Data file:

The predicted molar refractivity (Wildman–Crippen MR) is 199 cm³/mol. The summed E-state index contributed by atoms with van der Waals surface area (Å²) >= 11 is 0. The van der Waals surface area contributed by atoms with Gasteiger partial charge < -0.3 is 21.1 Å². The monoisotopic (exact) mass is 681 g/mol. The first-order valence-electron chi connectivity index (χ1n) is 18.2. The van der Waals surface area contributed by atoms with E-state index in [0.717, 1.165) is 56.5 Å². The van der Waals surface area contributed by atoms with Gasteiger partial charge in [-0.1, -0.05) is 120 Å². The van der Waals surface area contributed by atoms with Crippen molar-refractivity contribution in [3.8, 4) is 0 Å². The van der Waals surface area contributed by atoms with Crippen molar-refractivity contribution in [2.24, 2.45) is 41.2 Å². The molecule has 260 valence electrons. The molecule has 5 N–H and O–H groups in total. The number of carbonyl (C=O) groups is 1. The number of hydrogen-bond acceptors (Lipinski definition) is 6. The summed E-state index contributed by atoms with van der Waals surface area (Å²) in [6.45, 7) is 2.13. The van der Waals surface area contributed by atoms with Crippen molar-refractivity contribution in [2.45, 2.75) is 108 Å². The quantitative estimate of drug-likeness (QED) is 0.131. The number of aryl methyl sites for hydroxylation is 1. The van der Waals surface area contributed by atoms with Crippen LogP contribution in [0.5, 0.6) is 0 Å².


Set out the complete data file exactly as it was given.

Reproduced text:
The predicted molar refractivity (Wildman–Crippen MR) is 199 cm³/mol. The summed E-state index contributed by atoms with van der Waals surface area (Å²) >= 11 is 0. The van der Waals surface area contributed by atoms with Gasteiger partial charge < -0.3 is 21.1 Å². The monoisotopic (exact) mass is 681 g/mol. The first-order valence-electron chi connectivity index (χ1n) is 18.2. The van der Waals surface area contributed by atoms with E-state index in [0.717, 1.165) is 56.5 Å². The van der Waals surface area contributed by atoms with Gasteiger partial charge in [-0.1, -0.05) is 120 Å². The van der Waals surface area contributed by atoms with Crippen molar-refractivity contribution in [3.8, 4) is 0 Å². The van der Waals surface area contributed by atoms with Crippen molar-refractivity contribution in [2.24, 2.45) is 41.2 Å². The molecule has 260 valence electrons. The molecule has 5 N–H and O–H groups in total. The number of carbonyl (C=O) groups is 1. The number of hydrogen-bond acceptors (Lipinski definition) is 6. The summed E-state index contributed by atoms with van der Waals surface area (Å²) in [6.45, 7) is 2.13. The van der Waals surface area contributed by atoms with Crippen molar-refractivity contribution in [2.45, 2.75) is 108 Å². The quantitative estimate of drug-likeness (QED) is 0.131. The number of aryl methyl sites for hydroxylation is 1. The van der Waals surface area contributed by atoms with Crippen LogP contribution in [0.5, 0.6) is 0 Å².